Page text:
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|Mean LOS:||8.1 days|
|Description:||SURGICAL: Lymphoma and Non-Acute Leukemia With Other OR Procedure With CC|
|Mean LOS:||6.4 days|
|Description:||MEDICAL: Lymphoma and Non-Acute Leukemia With CC|
Malignant lymphoma, also called lymphosarcoma or non-Hodgkin lymphoma (NHL), is a diffuse group of neoplastic diseases characterized by rampant proliferation of lymphocytes. Lymphomas fall into two main categories: Hodgkin and non-Hodgkin lymphomas, based primarily on the presence or absence of the Reed-Sternberg cell; when the cells are absent, the disease is classified as NHL (Table 1).
|CHARACTERISTIC||HODGKIN||LOW-GRADE NON-HODGKIN||ALL OTHER NON-HODGKIN|
|Site(s) of origin nodal distribution||Nodal axial (centripetal)||Extranodal, about 10% centrifugal||Extranodal, about 35% centrifugal|
|Central nervous system involvement||Rare, < 1%||Rare, < 1%||Uncommon, < 10%|
|Hepatic involvement||Uncommon||Common, > 50%||Uncommon, < 10%|
|Bone marrow involvement||Uncommon, < 10%||Common, > 50%||Uncommon|
|Marrow involvement adversely affects prognosis||Yes||No||Yes|
|Curable by chemotherapy||Yes||No||Yes|
Nearly 70,000 people are diagnosed with NHL in the United States annually. In the past 30 years, the incidence of NHL has increased by more than 80%, making it one of the largest increases of any cancer. This increase is unexpected and is only partially explained by earlier detection because of improved diagnostic techniques or HIV-associated lymphomas.
Malignant lymphoma, or NHL, is a heterogeneous grouping of several disease types that range from the aggressive, rapidly fatal diffuse histiocytic lymphoma to the indolent nodular varieties. Still, all have a less promising prognosis than Hodgkin lymphoma. NHL can be divided in two groups based on prognosis: indolent lymphomas and aggressive lymphomas. Indolent lymphomas have a comparatively good prognosis with a survival time of up to 10 years. Most are nodular (or follicular) in nature. People with aggressive lymphoma have a poor overall prognosis, although a number of these patients can be cured with chemotherapy. Complications of NHL include hypercalcemia, increased uric acid levels, meningitis, and anemia. As tumors grow, they may compress the vital organs and cause organ dysfunction; problems from organ compression include complications such as increased intracranial pressure.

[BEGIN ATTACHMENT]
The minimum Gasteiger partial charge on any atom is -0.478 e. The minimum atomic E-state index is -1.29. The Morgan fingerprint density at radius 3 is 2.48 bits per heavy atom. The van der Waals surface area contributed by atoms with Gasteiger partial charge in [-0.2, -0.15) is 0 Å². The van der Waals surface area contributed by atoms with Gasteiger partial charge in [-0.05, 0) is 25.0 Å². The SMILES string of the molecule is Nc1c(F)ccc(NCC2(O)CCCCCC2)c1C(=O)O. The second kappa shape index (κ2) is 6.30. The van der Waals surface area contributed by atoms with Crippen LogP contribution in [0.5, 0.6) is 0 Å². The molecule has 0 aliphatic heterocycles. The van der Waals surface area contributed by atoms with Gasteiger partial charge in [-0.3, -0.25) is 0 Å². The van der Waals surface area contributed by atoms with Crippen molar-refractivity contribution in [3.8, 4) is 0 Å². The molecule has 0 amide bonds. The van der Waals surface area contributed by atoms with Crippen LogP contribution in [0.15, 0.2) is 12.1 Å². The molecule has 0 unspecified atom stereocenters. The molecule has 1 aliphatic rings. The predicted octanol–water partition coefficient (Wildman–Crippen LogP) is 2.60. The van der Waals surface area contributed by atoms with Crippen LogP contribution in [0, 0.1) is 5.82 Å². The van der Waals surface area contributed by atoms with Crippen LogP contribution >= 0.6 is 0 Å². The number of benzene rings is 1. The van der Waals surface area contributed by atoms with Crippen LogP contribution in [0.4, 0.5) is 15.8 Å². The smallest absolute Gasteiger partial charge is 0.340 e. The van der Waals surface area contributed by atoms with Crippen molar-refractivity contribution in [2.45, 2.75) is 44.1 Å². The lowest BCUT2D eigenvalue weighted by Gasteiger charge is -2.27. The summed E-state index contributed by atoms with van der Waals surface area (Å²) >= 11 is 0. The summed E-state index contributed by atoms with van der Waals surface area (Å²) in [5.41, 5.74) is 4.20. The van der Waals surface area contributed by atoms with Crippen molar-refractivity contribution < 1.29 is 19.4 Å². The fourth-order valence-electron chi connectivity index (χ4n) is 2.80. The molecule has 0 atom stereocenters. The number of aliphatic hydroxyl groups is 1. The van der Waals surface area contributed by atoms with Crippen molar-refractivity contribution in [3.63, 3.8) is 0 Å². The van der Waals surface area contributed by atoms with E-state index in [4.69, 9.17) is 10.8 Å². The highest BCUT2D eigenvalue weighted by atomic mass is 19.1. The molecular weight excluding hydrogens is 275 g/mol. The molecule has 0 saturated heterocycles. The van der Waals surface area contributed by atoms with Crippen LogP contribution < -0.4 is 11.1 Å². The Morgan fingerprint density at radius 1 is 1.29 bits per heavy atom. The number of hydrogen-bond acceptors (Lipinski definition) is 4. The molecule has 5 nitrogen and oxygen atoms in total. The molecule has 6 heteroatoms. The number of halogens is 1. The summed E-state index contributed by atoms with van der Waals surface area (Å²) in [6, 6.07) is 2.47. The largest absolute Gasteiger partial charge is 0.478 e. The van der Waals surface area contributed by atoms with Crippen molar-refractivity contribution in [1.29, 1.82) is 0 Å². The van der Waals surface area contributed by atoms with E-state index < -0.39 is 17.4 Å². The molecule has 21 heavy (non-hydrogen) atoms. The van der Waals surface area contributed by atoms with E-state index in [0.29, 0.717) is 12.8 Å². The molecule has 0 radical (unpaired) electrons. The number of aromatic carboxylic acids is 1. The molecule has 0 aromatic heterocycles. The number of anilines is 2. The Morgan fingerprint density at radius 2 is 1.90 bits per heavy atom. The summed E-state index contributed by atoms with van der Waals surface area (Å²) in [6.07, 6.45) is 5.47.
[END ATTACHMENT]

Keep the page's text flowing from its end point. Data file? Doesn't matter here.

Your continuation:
The cause of NHL is unknown. Exposures to viruses and immunosuppression are thought to be related to NHL. Organ transplantation, a history of cancer treated with radiation, acquired immune deficiencies, and autoimmune disorders are considered risk factors. Some believe that both Hodgkin lymphoma and NHL result from an immune defect or from the activation of an oncogenic virus. One form of NHL, Burkitt’s lymphoma, seems to be related to a herpes virus (Epstein-Barr virus). Exposure to nuclear explosions or reactor accidents, certain pesticides and herbicides, and chemicals (benzene, lead, paint thinner, and formaldehyde) may place patients at risk.
A family history of NHL as well as other cancers increases one’s risk of developing disease, but the amount of increased risk and the mechanism by which it occurs remain unclear. There also appear to be sporadic forms of the disease, but little information is available on phenotypic differences. There are known somatic mutations associated with NHL.
Gender, ethnic/racial, and life span considerations
The peak incidence of NHL occurs later than with Hodgkin lymphoma, which is more common in men than in women and is a disease of the middle years. About 25% of cases develop in patients between ages 50 and 59. Maximal risk is between the ages 60 and 69. Small lymphocytic lymphomas occur in the elderly, lymphoblastic lymphomas occur most often in males younger than age 20, and follicular lymphomas are uncommon in the young. Burkitt’s lymphoma occurs in children and young adults. Whites have a higher risk than African Americans and Asian Americans.
Global health considerations
In North America, the incidence of NHL is increasing. Burkitt’s lymphoma is most common in sub-Saharan Africa, where it is likely responsible for 50% of childhood cancers.
Note any history of infection with HIV, AIDS, organ transplant, congenital immunodeficiency, autoimmune diseases, or other treatment with immunosuppressive drugs. Patients often have complaints of painless enlarged lymph nodes (commonly in the neck, mediastinum, or chest wall), fevers, night sweats, weight loss, weakness, and malaise. Because nodes and extranodal sites are more likely to be involved in NHL, the patient may also report vague abdominal distress (bleeding, bowel obstruction, cramping, ascites), symptoms of spinal cord compression, or back pain. Cough, dyspnea, and chest pain occur about 20% of the time and are indicative of lung involvement.